Angkor Wat. The largest religious monument in the world. Sounds like a pretty big deal but a lot of us haven’t even heard of it. Maybe because it’s halfway around the world, in a country with about 14 million people, only 300 million less than the population of the United States. Or maybe it’s because the significance of the temples stems from the Hindu and the Buddhist religions, about which many westerners are not familiar. Whatever it is, this 203-acre plot of land is important enough to Cambodians to be the only image on their flag. It represents integrity, justice and heritage. Millions of people from all over the world come to these temples to try to understand a fraction of their importance. Chinese tour groups covered from the sun, frat stars wearing their PIKE tee-shirts, young French families bravely toting their young (beautiful) children, and of course, curious backpackers like us, all roam around snapping pictures of a world so unfamiliar to them.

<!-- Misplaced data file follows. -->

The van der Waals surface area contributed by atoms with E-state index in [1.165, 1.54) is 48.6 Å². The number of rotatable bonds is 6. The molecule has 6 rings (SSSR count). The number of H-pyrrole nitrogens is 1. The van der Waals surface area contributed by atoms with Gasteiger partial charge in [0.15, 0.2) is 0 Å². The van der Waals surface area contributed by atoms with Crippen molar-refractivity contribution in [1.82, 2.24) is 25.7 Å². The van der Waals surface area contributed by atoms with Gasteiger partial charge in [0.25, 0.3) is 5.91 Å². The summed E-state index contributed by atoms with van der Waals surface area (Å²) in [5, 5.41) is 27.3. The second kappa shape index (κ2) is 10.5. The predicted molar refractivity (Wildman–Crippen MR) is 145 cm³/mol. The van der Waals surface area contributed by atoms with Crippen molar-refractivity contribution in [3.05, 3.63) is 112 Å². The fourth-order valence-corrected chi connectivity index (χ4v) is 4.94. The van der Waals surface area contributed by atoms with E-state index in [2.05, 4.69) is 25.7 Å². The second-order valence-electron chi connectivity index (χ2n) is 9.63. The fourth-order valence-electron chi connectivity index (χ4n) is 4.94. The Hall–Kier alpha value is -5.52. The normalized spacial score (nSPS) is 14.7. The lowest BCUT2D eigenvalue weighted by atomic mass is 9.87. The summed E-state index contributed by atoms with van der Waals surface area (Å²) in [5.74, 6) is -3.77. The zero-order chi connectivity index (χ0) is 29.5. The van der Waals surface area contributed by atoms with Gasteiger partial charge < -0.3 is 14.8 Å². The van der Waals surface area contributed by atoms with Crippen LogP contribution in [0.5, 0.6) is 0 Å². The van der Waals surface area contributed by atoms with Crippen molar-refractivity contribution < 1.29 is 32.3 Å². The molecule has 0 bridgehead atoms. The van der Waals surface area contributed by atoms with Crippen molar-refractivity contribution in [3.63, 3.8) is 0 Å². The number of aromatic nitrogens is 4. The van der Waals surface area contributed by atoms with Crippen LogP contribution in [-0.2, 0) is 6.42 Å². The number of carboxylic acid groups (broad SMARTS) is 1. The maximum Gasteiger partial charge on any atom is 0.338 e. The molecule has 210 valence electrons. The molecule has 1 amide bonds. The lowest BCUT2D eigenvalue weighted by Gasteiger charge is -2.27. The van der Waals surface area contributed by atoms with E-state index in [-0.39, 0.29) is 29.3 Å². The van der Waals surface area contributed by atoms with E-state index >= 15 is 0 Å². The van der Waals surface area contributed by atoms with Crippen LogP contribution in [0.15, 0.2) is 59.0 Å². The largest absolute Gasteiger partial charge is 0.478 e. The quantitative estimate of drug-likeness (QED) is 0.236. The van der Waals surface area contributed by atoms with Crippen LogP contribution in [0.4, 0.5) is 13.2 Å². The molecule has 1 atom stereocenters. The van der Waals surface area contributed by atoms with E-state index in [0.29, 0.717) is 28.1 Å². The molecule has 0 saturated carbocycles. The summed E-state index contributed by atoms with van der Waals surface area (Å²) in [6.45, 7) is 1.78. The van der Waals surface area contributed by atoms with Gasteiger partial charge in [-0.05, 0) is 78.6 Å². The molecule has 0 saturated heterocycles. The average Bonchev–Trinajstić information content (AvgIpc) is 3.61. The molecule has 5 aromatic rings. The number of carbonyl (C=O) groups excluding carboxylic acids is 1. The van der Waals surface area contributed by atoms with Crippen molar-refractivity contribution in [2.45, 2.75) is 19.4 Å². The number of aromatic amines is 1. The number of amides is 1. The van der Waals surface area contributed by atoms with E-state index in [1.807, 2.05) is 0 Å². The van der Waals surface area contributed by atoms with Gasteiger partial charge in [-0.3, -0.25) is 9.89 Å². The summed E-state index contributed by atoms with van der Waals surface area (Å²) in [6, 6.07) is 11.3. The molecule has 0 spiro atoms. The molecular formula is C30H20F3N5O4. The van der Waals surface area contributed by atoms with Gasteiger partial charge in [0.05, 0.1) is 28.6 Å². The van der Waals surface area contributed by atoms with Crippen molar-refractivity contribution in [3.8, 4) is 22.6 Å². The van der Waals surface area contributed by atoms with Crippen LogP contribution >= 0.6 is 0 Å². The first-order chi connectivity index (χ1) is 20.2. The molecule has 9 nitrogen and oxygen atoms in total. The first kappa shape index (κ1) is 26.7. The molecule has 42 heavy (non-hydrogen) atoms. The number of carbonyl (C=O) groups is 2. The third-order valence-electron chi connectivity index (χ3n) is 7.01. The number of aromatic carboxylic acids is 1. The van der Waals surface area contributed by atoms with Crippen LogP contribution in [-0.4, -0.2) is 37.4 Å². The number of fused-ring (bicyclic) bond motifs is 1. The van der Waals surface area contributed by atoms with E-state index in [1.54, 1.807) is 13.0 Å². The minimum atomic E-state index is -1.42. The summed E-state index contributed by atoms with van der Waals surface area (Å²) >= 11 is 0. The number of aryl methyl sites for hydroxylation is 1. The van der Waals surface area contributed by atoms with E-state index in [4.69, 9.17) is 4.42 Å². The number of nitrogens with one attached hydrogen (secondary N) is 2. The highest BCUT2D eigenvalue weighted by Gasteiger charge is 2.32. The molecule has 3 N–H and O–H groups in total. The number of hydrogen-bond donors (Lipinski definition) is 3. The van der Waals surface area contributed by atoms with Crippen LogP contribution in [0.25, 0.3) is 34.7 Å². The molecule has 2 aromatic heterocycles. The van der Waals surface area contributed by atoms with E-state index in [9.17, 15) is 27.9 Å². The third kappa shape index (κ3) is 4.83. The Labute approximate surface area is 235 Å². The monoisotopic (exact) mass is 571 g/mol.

There are over a thousand ruins scattered all over the land, but very few have the time and attention span to see even the top ten.
What to do there:
Pretty basic. You go and look. Look at the stone friezes carved into the temple walls, telling stories of the Hindu religion, the 5 massive towers reaching towards the sky and the monks paying their respects. The friezes tell stories about Rama and Sita and their challenging love, stories of different wars fought hundreds of years ago. There is also a lack of stories destroyed by later wars fought within the temple walls. But it’s much more than pretty rocks and with our tour guide, “Suk” we had the opportunity to learn that.
We traveled by tuk-tuk from temple to temple only stopping at the three most significant because the heat exhausted us pretty quickly. Each temple varied slightly and told a different story on why what remains, remains.
The first, Angkor Wat stands tall and strong because of support from countries such as Japan, Italy and France.
The Second, Bayon stands with much less, as a result of one of the several Hindu and Buddhist wars. Only about a dozen Buddha faces remain on the top of the towers, where there was once forty-nine.
The third stop, Ta Prohm, faces destruction from nature. Massive spung trees take over and surround the concrete and stone. They twist and turn through the ruins creating their own thick walls, growing both within and out of the ruins.
At the gate of each temple, wide-eyed children wait for the tourists, offering dollar tee shirts, books, water and toys. One dollar! Most travelers say no anyway- it’s an automatic reaction at that point.